In November, 2017, records show the offmarket sale of a house at 119 Nelson Street for $4 million set a new price record for the suburb.

MANLY

Brisbane’s bayside is a sleeping giant only held back by lack of stock, according to one of Manly’s leading agents.

The suburb set a new sale price record for both houses and units in the past financial year.

Marc Sorrentino of Place Manly recently sold a unit in the seaside suburb for a whopping $1.2 million — smashing the previous record price paid for an apartment there by $345,000.

10 QLD suburbs that smashed records in 2017/18

This apartment at 301/177 Melville Tce, Manly, has sold for $1.2m.Source:Supplied

A couple from Sydney snapped up the luxurious three-bedroom, two-bathroom pad at 301/177 Melville Terrace, which had been advertised for offers over $1.1 million.

The median unit price in Manly, just 15km from Brisbane’s CBD, is $485,000, according to property research firm CoreLogic.

Late last year, Mr Sorrentino sold a family home on a huge, waterfront block at 497 Royal Esplanade for $3.9 million — smashing the suburb record for the sale price of a house.

10 QLD suburbs that smashed records in 2017/18

The sale of this house at 497 Royal Esp, Manly, set a new record for the suburb.Source:Supplied

“I keep saying it’s Australia’s best kept secret, but you watch. The prices are just going to keep going up and up and up,” he said.

“There’s just been a lack of good stock.”

SUNSHINE BEACH

The sale of a beach house in Sunshine Beach for $18 million in March set a new price record for the entire Sunshine Coast region.

10 QLD suburbs that smashed records in 2017/18

This mansion at 21-23 Webb Rd, Sunshine Beach, QLDSource:Supplied

The seven-bedroom, eight-bathroom property at 21-23 Webb Road was bought by David Russell, the owner of private equity group Equis Energy.

Just streets away, former tennis star Pat Rafter’s beachfront home sold for $15.2 million to Betty’s Burger founder David Hales, within weeks of the Webb Road sale.

10 QLD suburbs that smashed records in 2017/18

The former home of tennis star Pat Rafter at 46 Seaview Tce, Sunshine Beach.Source:Supplied

SURFERS PARADISE

A whopping 1398 units were sold in the Gold Coast’s glitziest suburb in the past financial year — more than any other property type in any other suburb.

It seems only fitting then that the most expensive penthouse Queensland has ever seen is under construction in Surfers Paradise.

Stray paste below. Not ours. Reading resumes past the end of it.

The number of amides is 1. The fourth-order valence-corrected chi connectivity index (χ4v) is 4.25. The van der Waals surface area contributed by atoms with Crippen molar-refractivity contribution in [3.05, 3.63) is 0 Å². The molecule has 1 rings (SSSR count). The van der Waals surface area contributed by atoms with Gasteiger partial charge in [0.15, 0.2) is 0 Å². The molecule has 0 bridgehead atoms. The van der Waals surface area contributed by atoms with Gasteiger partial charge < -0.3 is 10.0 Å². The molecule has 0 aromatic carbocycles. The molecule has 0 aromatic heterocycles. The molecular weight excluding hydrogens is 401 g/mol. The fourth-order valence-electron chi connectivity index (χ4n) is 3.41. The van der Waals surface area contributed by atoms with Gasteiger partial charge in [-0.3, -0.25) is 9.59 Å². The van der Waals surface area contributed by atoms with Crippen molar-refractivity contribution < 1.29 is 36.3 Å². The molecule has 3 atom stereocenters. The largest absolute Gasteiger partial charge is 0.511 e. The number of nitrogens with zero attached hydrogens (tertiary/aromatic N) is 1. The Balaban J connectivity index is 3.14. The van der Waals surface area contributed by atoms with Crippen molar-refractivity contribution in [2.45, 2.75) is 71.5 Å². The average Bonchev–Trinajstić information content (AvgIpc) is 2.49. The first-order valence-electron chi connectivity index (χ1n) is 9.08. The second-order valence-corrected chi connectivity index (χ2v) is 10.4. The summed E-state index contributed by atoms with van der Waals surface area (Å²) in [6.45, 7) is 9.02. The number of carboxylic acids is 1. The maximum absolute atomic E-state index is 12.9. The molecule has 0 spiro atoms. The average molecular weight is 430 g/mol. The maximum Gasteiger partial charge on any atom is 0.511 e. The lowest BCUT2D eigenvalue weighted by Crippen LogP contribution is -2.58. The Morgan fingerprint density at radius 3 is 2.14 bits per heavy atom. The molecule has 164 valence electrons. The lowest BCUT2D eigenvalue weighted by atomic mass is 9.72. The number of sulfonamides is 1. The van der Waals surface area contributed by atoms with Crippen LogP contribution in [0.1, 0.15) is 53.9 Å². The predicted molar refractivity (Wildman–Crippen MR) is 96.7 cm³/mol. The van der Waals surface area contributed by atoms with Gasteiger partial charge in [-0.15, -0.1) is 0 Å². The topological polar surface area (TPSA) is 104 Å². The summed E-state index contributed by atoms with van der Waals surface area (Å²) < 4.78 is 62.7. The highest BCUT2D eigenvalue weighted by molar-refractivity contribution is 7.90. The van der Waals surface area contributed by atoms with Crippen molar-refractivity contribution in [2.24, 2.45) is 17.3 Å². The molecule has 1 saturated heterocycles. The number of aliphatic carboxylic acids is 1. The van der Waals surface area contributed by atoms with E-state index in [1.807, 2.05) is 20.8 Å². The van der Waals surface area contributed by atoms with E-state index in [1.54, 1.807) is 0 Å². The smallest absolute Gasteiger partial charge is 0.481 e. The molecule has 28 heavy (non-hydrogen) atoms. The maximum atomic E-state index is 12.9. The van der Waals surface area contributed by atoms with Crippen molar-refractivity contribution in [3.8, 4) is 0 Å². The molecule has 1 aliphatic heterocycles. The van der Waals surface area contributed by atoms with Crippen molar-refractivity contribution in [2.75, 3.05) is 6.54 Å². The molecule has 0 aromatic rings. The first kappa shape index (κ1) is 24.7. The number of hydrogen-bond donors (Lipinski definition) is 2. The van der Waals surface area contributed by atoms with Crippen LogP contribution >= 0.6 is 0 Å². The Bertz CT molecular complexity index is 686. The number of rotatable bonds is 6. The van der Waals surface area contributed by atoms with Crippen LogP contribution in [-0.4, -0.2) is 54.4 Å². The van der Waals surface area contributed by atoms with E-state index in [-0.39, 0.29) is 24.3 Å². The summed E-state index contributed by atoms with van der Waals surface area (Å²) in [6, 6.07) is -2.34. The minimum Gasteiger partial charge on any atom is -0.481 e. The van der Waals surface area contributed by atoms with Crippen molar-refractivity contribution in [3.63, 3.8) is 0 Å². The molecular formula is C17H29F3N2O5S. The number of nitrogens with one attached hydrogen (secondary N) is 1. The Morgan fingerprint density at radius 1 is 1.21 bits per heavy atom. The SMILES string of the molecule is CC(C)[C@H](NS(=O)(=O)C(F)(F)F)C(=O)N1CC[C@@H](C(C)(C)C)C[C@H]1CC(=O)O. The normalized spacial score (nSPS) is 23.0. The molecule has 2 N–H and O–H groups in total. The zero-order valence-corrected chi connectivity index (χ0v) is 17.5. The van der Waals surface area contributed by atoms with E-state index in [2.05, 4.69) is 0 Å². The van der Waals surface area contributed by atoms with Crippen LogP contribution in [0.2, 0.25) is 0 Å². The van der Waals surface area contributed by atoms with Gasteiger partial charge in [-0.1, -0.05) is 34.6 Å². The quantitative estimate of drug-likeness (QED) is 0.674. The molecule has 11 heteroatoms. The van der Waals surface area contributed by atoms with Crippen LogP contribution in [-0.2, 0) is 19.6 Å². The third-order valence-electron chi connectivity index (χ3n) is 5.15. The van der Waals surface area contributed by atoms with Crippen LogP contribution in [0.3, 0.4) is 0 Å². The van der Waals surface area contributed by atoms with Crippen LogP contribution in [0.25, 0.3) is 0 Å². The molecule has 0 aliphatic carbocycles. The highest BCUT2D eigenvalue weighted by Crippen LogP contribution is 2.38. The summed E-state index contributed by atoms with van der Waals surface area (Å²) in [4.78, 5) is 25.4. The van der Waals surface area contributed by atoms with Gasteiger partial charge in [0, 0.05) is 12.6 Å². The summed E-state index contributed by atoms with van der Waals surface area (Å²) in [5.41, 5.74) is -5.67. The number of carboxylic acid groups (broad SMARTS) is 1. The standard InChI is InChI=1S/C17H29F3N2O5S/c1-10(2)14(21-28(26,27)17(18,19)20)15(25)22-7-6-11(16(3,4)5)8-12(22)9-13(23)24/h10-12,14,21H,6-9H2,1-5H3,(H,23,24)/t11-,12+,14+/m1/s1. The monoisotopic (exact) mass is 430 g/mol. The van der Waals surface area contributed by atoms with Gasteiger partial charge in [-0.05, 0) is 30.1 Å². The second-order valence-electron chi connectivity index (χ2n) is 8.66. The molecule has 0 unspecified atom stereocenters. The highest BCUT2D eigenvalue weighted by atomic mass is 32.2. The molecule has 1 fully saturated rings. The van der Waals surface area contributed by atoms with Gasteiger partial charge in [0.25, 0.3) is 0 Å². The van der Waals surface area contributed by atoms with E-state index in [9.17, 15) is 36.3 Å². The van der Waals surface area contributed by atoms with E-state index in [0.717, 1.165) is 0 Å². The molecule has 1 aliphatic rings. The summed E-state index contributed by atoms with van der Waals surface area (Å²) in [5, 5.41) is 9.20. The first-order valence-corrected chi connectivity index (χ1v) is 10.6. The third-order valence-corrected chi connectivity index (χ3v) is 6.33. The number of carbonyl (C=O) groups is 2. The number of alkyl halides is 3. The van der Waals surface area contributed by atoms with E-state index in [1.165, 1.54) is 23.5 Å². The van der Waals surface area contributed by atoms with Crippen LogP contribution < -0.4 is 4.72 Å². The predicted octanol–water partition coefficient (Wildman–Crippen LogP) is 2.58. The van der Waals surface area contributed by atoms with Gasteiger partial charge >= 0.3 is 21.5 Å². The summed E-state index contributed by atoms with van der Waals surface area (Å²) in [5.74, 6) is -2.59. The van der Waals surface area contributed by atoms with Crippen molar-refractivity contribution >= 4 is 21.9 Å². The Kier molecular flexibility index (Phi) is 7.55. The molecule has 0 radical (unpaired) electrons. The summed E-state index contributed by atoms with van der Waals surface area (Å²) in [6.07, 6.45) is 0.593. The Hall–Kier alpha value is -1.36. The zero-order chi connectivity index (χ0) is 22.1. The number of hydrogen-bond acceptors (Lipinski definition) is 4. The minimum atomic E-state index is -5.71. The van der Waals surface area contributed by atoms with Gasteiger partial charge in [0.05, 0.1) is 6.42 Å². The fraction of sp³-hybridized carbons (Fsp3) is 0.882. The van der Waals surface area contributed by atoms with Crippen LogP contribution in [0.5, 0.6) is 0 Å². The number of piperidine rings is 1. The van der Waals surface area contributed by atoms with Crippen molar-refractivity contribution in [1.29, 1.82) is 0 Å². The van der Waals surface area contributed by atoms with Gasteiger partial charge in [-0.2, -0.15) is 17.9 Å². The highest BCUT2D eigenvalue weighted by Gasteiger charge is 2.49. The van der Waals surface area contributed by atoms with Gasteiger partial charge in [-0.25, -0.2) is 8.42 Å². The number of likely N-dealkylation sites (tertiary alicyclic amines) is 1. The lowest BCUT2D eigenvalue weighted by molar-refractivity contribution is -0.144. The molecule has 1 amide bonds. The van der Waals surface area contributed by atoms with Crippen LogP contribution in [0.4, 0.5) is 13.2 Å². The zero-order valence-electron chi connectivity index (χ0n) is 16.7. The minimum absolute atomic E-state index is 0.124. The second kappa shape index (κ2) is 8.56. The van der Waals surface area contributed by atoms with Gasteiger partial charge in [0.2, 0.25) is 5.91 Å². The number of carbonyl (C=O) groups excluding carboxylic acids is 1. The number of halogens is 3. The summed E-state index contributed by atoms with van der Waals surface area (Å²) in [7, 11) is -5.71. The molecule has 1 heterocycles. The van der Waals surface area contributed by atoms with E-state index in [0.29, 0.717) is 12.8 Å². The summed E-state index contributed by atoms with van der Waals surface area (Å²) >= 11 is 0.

10 QLD suburbs that smashed records in 2017/18

An artist’s impression of one of the apartments inside the Spirit 89 tower at Surfers Paradise.Source:Supplied

Priced at a whopping $41m and spread across two full floor levels, the highest home in the $1.2 billion Spirit 89 building easily tops the list of Queensland’s most expensive penthouses.

The 1899sq m sky home will also be one of the largest in the country, almost twice as large as Hong Kong billionaire Tony Fung’s $7.95 shell of a penthouse in the Soul building, and just a fifth smaller than the hyper-exclusive Boyd Residence above ANZ Tower in Sydney — which at $66m is Australia’s most expensive penthouse.

“Without the spire on Q1, it is the tallest residential building in Queensland,” agent Julian Sutherland of Ray White Projects told The Courier-Mail.

10 QLD suburbs that smashed records in 2017/18

An artist’s impressions of the Spirit 89 tower at Surfers Paradise.Source:Supplied

UNDERWOOD

The working class suburb in Brisbane’s south experienced the highest capital growth in Queensland in the past 12 months.

The Logan suburb’s median house price climbed nearly 25 per cent to $601,345 in the past financial year.

Underwood’s median house price also jumped a massive 65.6 per cent between May 2008 and May this year — the highest growth of any Brisbane suburb in the past decade.

CoreLogic senior research analyst Cameron Kusher told The Courier-Mail it was “a bit surprising” given the suburb’s location, 17km from Brisbane’s CBD, but its affordability and access to the highway and Gold Coast made it attractive.

“But its median (house) price is now up over $600,000, so it’s not really that cheap anymore,” Mr Kusher said.

Source: brisbaneinvestor.com.au